Archive | July, 2014

Mendelssohn’s Octet: Youth Meets Maturity

If you’re beyond your teenage years, take a moment and try to remember what you were doing when you were 16 years old. Then listen to Felix Mendelssohn’s Octet in E-flat major, Op. 20 and consider that this is the music of a 16-year-old. It brims with youthful joy, virtuosity, vitality and a playful sense of […]

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Nicola Benedetti: Homecoming, A Scottish Fantasy

Nicola Benedetti’s Scottish Homecoming

Scottish-Italian violinist Nicola Benedetti’s recording, Homecoming: A Scottish Fantasy, released on July 4, has made it to number 19 on the UK pop charts. The CD features traditional Scottish folk music like The Bonnie Banks o’ Loch Lomond, as well as German composer Max Bruch’s Scottish Fantasy, Op. 46.  If you’re looking for authentic Scottish fiddle playing, you may […]

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Elaine Stritch recording the Broadway cast album of Company

The Ladies Who Lunch

Legendary Broadway performer Elaine Stritch passed away last week at the age of 89. She may be best remembered for her performance of the song, The Ladies Who Lunch in the original 1970 Broadway production of Stephen Sondheim’s musical comedy, Company.  Company offers a psychological look at the nature of relationships and marriage. It eviscerates the musical theater’s traditional […]

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Anton Bruckner (1824-1896)

Bruckner’s Seventh Symphony, Reverent and Terrifying

Anton Bruckner’s Symphony No. 7 in E major enters strangely mystical territory. The hushed intensity of its opening string tremolo seems to emerge out of silence. The first movement gradually begins to unfold from an expansive theme which, according to some accounts, came to Bruckner in a dream. It’s simultaneously serene and ghostly, reverent and terrifying. It […]

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Hiro Kurosaki's recording of Handel Sonatas

Hiro Kurosaki Plays Handel

You may be familiar with classic recordings of George Frideric Handel’s Violin Sonatas by Isaac Stern, Nathan Milstein, Henryk Szeryng and Szymon Goldberg. For the most part, they’re all Romantic performances, emphasizing a large, singing tone and lots of vibrato. For a slightly different take, add to the list an excellent 2003 Baroque recording by violinist Hiro Kurosaki and harpsichordist William […]

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Sergei Rachmaninov (1873-1943)

The Eighteenth Variation

Last week we heard a sample of music inspired by Niccolò Paganini’s solo violin Caprice No. 24, which included Rachmaninov’s Rhapsody on a Theme of Paganini, Op. 43. Let’s return to the Rachmaninov and “drop the needle” at one of its most memorable moments, the Eighteenth Variation. This stunningly beautiful melody seems far removed from Paganini’s original bouncy theme in […]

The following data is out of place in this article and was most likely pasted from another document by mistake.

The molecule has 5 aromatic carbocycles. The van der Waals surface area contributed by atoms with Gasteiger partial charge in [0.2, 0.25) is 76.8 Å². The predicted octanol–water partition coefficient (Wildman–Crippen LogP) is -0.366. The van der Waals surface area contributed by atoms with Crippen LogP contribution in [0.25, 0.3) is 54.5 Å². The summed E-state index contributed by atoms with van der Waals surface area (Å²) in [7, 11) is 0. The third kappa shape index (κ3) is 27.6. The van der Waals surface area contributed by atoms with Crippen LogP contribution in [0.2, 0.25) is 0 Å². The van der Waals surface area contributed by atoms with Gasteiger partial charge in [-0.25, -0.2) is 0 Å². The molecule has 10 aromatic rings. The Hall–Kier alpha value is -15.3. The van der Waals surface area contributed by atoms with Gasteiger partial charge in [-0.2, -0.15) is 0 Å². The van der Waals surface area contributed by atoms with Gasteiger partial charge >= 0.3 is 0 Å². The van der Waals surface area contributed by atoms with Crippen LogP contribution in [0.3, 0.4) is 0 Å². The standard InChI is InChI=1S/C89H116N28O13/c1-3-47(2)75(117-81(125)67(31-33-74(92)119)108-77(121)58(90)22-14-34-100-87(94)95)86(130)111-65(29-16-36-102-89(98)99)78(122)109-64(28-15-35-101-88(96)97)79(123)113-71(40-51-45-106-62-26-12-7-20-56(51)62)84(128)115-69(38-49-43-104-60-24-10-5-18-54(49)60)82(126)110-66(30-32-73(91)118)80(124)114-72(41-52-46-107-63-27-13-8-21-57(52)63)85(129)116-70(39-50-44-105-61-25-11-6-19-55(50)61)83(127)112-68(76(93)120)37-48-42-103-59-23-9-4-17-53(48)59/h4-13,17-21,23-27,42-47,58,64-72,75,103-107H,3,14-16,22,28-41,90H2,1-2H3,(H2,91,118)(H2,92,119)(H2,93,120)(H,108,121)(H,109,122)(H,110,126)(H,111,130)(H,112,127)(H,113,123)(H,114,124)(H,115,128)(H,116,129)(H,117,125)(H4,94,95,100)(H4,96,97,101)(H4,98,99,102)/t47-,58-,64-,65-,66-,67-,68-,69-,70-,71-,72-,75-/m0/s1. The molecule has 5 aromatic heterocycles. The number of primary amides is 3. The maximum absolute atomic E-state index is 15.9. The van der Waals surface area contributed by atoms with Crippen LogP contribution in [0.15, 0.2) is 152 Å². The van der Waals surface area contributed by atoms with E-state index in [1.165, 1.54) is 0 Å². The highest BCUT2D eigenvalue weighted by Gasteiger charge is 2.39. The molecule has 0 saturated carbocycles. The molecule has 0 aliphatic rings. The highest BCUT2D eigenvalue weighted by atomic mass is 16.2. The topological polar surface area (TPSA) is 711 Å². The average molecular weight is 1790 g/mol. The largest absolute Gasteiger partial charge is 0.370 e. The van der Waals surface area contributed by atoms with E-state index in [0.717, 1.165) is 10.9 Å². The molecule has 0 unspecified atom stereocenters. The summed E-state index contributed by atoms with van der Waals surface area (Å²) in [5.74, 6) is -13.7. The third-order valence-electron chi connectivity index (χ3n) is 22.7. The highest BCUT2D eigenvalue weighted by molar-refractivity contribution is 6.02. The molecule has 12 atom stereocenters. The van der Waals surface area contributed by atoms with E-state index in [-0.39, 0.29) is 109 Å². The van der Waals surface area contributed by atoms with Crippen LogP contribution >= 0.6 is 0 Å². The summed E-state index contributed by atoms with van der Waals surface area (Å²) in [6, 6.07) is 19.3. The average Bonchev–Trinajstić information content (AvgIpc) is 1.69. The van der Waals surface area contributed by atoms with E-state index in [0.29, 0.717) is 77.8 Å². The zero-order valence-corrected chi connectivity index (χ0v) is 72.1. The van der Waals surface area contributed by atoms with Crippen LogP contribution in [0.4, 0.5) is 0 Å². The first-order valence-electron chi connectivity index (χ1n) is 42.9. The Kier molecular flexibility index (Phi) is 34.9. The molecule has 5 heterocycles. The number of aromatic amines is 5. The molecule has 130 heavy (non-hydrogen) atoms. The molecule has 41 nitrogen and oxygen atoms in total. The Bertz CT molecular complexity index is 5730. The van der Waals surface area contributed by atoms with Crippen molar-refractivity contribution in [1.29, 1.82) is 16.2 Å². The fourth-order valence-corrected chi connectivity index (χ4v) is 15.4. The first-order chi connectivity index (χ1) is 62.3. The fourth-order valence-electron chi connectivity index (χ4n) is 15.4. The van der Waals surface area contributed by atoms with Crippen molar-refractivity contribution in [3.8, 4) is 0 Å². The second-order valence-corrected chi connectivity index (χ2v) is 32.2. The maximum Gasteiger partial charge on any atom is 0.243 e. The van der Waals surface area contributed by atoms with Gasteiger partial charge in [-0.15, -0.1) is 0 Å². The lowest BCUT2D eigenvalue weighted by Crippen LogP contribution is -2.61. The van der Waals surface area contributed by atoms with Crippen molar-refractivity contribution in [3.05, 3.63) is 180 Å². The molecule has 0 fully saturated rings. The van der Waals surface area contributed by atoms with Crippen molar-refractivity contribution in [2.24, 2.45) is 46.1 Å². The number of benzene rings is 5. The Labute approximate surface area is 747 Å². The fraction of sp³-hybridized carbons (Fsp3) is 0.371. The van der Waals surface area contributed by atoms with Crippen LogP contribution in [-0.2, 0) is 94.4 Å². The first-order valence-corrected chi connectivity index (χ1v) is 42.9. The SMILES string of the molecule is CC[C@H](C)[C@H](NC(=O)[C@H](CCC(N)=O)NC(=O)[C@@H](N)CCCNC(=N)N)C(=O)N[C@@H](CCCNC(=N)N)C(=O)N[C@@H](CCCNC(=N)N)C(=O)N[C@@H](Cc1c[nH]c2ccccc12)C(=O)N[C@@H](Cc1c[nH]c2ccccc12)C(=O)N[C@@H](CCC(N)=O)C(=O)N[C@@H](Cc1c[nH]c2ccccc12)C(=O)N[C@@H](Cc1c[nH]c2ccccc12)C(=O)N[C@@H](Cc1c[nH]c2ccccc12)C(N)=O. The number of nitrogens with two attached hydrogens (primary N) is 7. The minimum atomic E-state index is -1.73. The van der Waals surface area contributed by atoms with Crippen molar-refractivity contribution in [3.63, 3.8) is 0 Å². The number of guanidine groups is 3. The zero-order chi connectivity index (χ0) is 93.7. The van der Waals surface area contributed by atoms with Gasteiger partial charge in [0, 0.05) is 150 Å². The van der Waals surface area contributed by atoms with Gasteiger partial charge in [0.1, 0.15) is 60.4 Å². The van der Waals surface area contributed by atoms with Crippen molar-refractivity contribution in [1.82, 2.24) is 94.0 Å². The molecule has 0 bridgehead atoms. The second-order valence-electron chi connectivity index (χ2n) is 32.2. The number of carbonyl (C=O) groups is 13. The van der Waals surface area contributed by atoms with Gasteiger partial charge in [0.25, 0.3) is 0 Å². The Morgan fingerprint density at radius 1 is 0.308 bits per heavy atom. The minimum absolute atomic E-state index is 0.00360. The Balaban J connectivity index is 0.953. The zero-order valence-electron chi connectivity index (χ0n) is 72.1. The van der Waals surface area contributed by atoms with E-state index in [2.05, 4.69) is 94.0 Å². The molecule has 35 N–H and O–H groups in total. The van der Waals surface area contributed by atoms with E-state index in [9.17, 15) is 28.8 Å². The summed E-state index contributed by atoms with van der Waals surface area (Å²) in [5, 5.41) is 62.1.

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Charlie Haden (1937-2014)

Charlie Haden, Embracing the Moment

Charlie Haden, the legendary and influential jazz double bass player, passed away last Friday in Los Angeles at the age of 76. Haden enjoyed long associations with fellow jazz greats such as Ornette Coleman and Keith Jarrett. His death comes a month after passing of another important figure in American jazz, pianist Horace Silver (listen […]

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Lorin Maazel (1930-2014)

Remembering Lorin Maazel

Conductor Lorin Maazel passed away yesterday at the age of 84. He will be remembered for his long, distinguished career and dramatic and idiosyncratic interpretations. Maazel debuted as a conductor at the age of 9, after starting violin lessons at 5. As an 11-year-old, he received an invitation from Arturo Toscanini to conduct the NBC Symphony. His music […]

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pianist and composer Fazil Say

Can You Say Summertime?

The free-spirited Turkish pianist and composer Fazil Say (b. 1970) is an artist who refreshingly resists easy category. As a concert pianist, Say performs all of the standard repertoire with emotional warmth and effortless technique (here he plays Ravel’s Piano Concerto in G). As a composer, he has written symphonies, piano music, which draws on […]

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Paganini

Paganini’s Catchy Tune

It’s a simple and catchy melody…so memorable and ripe for development that, for over 200 years, composers haven’t been able to stop using it as the inspiration for an unending stream of variations. Set in A minor, the theme of Niccolò Paganini’s Caprice No. 24 bounces between tonic and dominant (scale degrees I and V), before entering […]

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The Listeners' Club

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